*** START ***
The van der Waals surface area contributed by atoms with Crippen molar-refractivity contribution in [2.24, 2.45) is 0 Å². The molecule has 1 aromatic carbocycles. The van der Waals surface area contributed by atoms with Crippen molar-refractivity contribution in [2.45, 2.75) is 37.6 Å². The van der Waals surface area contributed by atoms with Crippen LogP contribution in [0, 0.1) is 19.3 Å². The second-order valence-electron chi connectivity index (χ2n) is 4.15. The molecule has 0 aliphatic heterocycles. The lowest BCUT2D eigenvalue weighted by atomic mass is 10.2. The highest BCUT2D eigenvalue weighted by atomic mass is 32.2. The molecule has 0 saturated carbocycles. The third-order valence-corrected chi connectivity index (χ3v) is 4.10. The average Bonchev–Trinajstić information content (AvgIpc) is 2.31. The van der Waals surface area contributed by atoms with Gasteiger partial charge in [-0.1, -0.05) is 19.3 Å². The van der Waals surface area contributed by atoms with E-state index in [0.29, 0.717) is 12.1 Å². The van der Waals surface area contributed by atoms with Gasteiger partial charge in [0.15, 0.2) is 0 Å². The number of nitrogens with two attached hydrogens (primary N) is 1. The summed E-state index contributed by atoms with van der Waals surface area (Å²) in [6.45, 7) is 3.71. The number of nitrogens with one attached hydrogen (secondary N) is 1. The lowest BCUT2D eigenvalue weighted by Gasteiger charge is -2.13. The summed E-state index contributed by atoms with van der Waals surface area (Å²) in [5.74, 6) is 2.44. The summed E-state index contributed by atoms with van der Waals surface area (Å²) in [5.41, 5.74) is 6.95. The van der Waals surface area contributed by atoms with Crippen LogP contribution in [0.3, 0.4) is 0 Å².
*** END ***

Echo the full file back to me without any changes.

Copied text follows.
The van der Waals surface area contributed by atoms with Crippen molar-refractivity contribution in [2.24, 2.45) is 0 Å². The molecule has 1 aromatic carbocycles. The van der Waals surface area contributed by atoms with Crippen molar-refractivity contribution in [2.45, 2.75) is 37.6 Å². The van der Waals surface area contributed by atoms with Crippen LogP contribution in [0, 0.1) is 19.3 Å². The second-order valence-electron chi connectivity index (χ2n) is 4.15. The molecule has 0 aliphatic heterocycles. The lowest BCUT2D eigenvalue weighted by atomic mass is 10.2. The highest BCUT2D eigenvalue weighted by atomic mass is 32.2. The molecule has 0 saturated carbocycles. The third-order valence-corrected chi connectivity index (χ3v) is 4.10. The average Bonchev–Trinajstić information content (AvgIpc) is 2.31. The van der Waals surface area contributed by atoms with Gasteiger partial charge in [-0.1, -0.05) is 19.3 Å². The van der Waals surface area contributed by atoms with E-state index in [0.29, 0.717) is 12.1 Å². The van der Waals surface area contributed by atoms with Gasteiger partial charge in [0.15, 0.2) is 0 Å². The number of nitrogens with two attached hydrogens (primary N) is 1. The summed E-state index contributed by atoms with van der Waals surface area (Å²) in [6.45, 7) is 3.71. The number of nitrogens with one attached hydrogen (secondary N) is 1. The lowest BCUT2D eigenvalue weighted by Gasteiger charge is -2.13. The summed E-state index contributed by atoms with van der Waals surface area (Å²) in [5.74, 6) is 2.44. The summed E-state index contributed by atoms with van der Waals surface area (Å²) in [5.41, 5.74) is 6.95. The van der Waals surface area contributed by atoms with Crippen LogP contribution in [0.3, 0.4) is 0 Å².